An empirical analysis of dockless bike-sharing utilization and its explanatory factors: Case study from Shanghai, China
Journal article, 2020

Revealing dockless bike-sharing utilization pattern and its explanatory factors are essential for urban planners and operators to improve the utilization and turnover of public bikes. This study explores the dockless bike-sharing utilization pattern from the perspective of bike using GPS-based bike origin-destination data collected in Shanghai, China. In this paper, utilization patterns are captured by decoupling several spatially cohesive regions with intensive bike use via non-negative matrix factorization. We then measure the utilization efficiency of bikes within each sub-region by calculating Time to booking (ToB) for each bike and explore how the built environment and social-demographic characteristics influence the bike-sharing utilization with ordinary least squares (OLS) regression and geographically weighted regression (GWR) models. The matrix factorization results indicate that the shared bikes mainly serve a certain area instead of the whole city. In addition, the GWR model shows higher explanatory power (Adjusted R2 = 0.774) than the OLS regression model (Adjusted R2 = 0.520), which suggests a close relationship between bike-sharing utilization and the selected explanatory variables. The coefficients of the GWR model reveal the spatial variations of the linkage between bike-sharing utilization and its explanatory factors across the study area. This study can shed light on understanding the demand and supply of shared bikes for rebalancing and provide support for operators to improve the dockless bike-sharing utilization efficiency.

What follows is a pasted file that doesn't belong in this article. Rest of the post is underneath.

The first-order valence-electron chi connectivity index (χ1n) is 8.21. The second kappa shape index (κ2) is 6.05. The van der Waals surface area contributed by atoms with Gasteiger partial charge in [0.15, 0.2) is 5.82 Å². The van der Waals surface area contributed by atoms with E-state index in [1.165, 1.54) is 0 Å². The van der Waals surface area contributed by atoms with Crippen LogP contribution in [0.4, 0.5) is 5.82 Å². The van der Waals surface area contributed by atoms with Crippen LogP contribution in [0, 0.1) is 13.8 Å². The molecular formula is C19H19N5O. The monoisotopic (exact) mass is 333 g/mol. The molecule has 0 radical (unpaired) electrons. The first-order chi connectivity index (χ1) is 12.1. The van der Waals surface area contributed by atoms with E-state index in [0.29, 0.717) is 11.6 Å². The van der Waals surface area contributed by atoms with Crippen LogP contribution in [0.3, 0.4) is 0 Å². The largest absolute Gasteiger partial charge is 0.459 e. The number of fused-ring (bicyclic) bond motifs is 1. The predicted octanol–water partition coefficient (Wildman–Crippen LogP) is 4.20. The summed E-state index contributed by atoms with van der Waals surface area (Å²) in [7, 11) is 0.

Social-demographic characteristics

Empirical analysis

Dockless bike-sharing

GPS bike origin-destination data


Built environment


Aoyong Li

Swiss Federal Institute of Technology in Zürich (ETH)

Pengxiang Zhao

Swiss Federal Institute of Technology in Zürich (ETH)

Yizhe Huang

Shanghai Jiao Tong University

Kun Gao

Chalmers, Architecture and Civil Engineering, GeoEngineering

Kay W. Axhausen

Swiss Federal Institute of Technology in Zürich (ETH)

Journal of Transport Geography

0966-6923 (ISSN)

Vol. 88 102828

Subject Categories

Other Computer and Information Science

Transport Systems and Logistics

Economic Geography



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